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22 August 2020 Profiling atmospheric turbulence using dual-camera imagery of non-cooperative targets
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Abstract
Phase-based techniques to measure atmospheric turbulence have potential advantages when used over long ranges since they do not suffer from saturation issues as the irradiance-based techniques. The present work uses time-lapse imagery of a non-cooperative target from two spatially separated cameras to extract turbulence distribution along a path. By measuring the differential motion of pairs of extended features on the target, sensed by a single camera or between cameras, turbulence profiles can be obtained. Tracking the motion of extended features rather than point features allows estimation over a longer range. The approach uses a derived set of path weighting functions for differential tilt variances. The mathematical framework is discussed and the technique is applied to images collected of a multi-story building. Turbulence profiles over different slant paths are extracted from features at multiple levels of the building. This work will ultimately help in a better understanding of how turbulence varies with altitude in the surface layer.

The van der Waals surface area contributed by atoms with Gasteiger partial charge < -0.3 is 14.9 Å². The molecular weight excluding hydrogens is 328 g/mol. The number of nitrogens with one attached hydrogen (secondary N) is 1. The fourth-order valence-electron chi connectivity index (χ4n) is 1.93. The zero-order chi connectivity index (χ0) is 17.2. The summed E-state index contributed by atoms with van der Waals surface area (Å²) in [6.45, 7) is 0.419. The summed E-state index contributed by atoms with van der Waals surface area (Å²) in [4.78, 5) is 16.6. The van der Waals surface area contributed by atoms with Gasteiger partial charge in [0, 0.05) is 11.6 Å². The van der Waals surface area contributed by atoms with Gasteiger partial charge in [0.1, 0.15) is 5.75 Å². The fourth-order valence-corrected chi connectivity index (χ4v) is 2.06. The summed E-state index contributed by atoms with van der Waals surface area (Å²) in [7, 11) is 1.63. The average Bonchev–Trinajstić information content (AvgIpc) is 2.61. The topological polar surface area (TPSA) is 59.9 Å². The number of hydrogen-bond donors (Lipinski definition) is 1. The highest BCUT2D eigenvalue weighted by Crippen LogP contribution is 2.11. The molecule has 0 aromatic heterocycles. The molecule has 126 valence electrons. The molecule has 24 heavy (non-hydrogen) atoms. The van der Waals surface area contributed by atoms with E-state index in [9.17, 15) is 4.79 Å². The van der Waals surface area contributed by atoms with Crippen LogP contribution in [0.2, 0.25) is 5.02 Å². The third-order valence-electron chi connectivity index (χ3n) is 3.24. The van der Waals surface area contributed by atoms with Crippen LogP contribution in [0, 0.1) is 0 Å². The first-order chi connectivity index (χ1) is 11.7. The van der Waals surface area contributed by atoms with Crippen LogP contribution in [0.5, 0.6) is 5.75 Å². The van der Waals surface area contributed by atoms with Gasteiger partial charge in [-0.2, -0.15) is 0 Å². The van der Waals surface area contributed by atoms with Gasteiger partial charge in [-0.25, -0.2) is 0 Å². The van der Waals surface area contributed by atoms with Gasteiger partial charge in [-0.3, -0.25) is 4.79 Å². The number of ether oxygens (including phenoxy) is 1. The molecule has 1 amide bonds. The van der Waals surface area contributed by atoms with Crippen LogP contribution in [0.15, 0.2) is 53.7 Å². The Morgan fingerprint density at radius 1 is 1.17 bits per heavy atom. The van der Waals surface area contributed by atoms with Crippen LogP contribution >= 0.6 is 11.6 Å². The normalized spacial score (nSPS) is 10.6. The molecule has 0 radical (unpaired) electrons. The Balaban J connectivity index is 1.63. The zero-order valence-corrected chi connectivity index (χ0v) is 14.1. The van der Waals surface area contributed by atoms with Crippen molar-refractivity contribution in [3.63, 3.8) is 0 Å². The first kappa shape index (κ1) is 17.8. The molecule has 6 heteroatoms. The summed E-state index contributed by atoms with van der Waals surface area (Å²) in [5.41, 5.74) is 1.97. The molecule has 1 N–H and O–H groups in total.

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© (2020) COPYRIGHT Society of Photo-Optical Instrumentation Engineers (SPIE). Downloading of the abstract is permitted for personal use only.
Santasri Bose-Pillai, Benjamin Wilson, Jonathan Krone, Aaron Archibald, Brannon Elmore, Jack McCrae, and Steven Fiorino "Profiling atmospheric turbulence using dual-camera imagery of non-cooperative targets", Proc. SPIE 11506, Laser Communication and Propagation through the Atmosphere and Oceans IX, 115060J (22 August 2020); https://doi.org/10.1117/12.2569048
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